A: “Here in Iowa we are living longer so we have to plan that we are going to be paying pensions longer. So good news for the members — you’re living longer. Bad news for the system — your members are living longer, you have to pay more for a longer period of time,” Mueller said. “There’s always a challenge in administering retirement funds because everyone thinks, oh, retirement, it’s just sleepy, there’s really not much involved, it’s a pretty straightforward, easy job. Right? Well, it isn’t because I feel a great responsibility to be a fiduciary for a trust fund that is probably one of the largest firms in Iowa. We’re currently managing $35 billion for the current retirement and future retirement of over 360,000 past and current public employees. That’s a tremendous responsibility. Some of the biggest challenges have been getting everyone to understand that we need to pay attention to how we’re funding this properly and the first few years when I started this position it was then already a challenge that we — the members and the Legislature — needed to make some changes to properly fund the commitment that the legislators had made to the public employees. It took a number of years.”

Q: Other states are facing problems with their pension systems. How has Iowa avoided that?

A: “I think Iowa has always been conservative in its approach to its investments, so in many of the recession years the hole wasn’t dug as deep as in some but also — well, you heard me say it took too many years to change the funding plan but eventually it was. You’ll see some states still have their heads in the sand like an ostrich or it’s just gotten too big to deal with. Here with constant vigilance and working with the Legislature, working with the governors, the attention was paid to correcting the funding shortage.”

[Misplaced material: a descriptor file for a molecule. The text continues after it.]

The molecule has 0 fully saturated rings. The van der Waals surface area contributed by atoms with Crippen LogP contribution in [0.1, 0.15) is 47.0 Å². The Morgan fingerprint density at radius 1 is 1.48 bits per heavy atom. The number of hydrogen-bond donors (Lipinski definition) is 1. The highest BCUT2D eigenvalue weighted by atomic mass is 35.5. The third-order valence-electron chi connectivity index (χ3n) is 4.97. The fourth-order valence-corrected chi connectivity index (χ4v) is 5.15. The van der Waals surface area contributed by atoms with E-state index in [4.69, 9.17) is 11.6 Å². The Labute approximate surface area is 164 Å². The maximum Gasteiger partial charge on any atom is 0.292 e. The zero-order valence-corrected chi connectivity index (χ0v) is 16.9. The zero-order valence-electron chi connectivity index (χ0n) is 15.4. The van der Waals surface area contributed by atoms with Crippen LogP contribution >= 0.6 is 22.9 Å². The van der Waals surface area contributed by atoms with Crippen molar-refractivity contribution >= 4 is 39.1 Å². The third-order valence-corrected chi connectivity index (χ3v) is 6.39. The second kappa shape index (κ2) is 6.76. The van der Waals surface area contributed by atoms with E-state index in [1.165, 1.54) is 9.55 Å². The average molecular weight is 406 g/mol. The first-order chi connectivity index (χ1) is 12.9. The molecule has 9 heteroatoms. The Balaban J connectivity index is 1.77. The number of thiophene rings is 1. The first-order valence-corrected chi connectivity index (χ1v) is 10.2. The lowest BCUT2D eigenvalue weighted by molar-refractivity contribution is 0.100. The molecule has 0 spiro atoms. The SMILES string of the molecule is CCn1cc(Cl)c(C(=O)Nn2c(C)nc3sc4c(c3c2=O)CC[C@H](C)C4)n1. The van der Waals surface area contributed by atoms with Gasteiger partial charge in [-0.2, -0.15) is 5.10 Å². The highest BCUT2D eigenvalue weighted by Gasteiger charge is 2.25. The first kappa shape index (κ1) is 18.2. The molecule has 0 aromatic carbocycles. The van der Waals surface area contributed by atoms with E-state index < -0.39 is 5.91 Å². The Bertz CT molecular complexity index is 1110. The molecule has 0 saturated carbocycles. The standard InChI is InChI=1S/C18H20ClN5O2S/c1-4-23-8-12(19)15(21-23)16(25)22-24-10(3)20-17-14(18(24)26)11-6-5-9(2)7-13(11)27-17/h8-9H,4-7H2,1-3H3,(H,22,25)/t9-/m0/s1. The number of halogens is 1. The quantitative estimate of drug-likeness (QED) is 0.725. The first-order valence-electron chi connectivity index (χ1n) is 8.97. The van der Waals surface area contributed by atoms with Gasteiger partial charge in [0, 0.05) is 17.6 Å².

Q: Does the volatility associated with retirement investments make IPERS members skittish at times?

A: “Always. If I can say anything to you journalists, it’s be aware of the impact that your headline can have. When the headlines would come out that IPERS has a shortfall or investments are down, the market turned down — immediately we would have calls from individuals receiving pensions wondering whether they were going to get their pensions next month.”

Q: What advice would you give to your successor?

A: “I’d say be thankful you have a great crew here that’s working for the membership and there’s a good working relationship with the Legislature and with the governor’s staff — keep that going.”